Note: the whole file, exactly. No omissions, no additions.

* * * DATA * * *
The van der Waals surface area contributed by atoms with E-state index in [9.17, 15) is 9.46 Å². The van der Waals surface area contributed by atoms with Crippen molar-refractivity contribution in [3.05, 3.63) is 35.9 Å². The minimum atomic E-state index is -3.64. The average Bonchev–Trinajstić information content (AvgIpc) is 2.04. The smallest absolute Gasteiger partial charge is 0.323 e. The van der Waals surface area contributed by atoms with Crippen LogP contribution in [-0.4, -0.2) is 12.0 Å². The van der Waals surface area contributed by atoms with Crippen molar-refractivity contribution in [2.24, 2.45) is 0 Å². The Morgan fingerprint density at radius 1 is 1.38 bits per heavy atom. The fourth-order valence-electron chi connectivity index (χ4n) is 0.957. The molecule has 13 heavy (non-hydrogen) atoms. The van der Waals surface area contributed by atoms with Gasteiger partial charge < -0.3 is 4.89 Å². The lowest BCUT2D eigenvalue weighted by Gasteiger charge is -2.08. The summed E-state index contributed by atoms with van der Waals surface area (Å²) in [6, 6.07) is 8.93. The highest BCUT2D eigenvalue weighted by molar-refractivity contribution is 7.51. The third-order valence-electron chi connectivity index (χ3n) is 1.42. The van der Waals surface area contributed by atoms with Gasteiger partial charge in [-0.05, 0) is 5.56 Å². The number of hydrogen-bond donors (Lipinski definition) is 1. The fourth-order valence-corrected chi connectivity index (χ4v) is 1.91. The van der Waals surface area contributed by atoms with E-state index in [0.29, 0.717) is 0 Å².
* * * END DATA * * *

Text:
The van der Waals surface area contributed by atoms with E-state index in [9.17, 15) is 9.46 Å². The van der Waals surface area contributed by atoms with Crippen molar-refractivity contribution in [3.05, 3.63) is 35.9 Å². The minimum atomic E-state index is -3.64. The average Bonchev–Trinajstić information content (AvgIpc) is 2.04. The smallest absolute Gasteiger partial charge is 0.323 e. The van der Waals surface area contributed by atoms with Crippen LogP contribution in [-0.4, -0.2) is 12.0 Å². The van der Waals surface area contributed by atoms with Crippen molar-refractivity contribution in [2.24, 2.45) is 0 Å². The Morgan fingerprint density at radius 1 is 1.38 bits per heavy atom. The fourth-order valence-electron chi connectivity index (χ4n) is 0.957. The molecule has 13 heavy (non-hydrogen) atoms. The van der Waals surface area contributed by atoms with Gasteiger partial charge < -0.3 is 4.89 Å². The lowest BCUT2D eigenvalue weighted by Gasteiger charge is -2.08. The summed E-state index contributed by atoms with van der Waals surface area (Å²) in [6, 6.07) is 8.93. The highest BCUT2D eigenvalue weighted by molar-refractivity contribution is 7.51. The third-order valence-electron chi connectivity index (χ3n) is 1.42. The van der Waals surface area contributed by atoms with Gasteiger partial charge in [-0.05, 0) is 5.56 Å². The number of hydrogen-bond donors (Lipinski definition) is 1. The fourth-order valence-corrected chi connectivity index (χ4v) is 1.91. The van der Waals surface area contributed by atoms with E-state index in [0.29, 0.717) is 0 Å².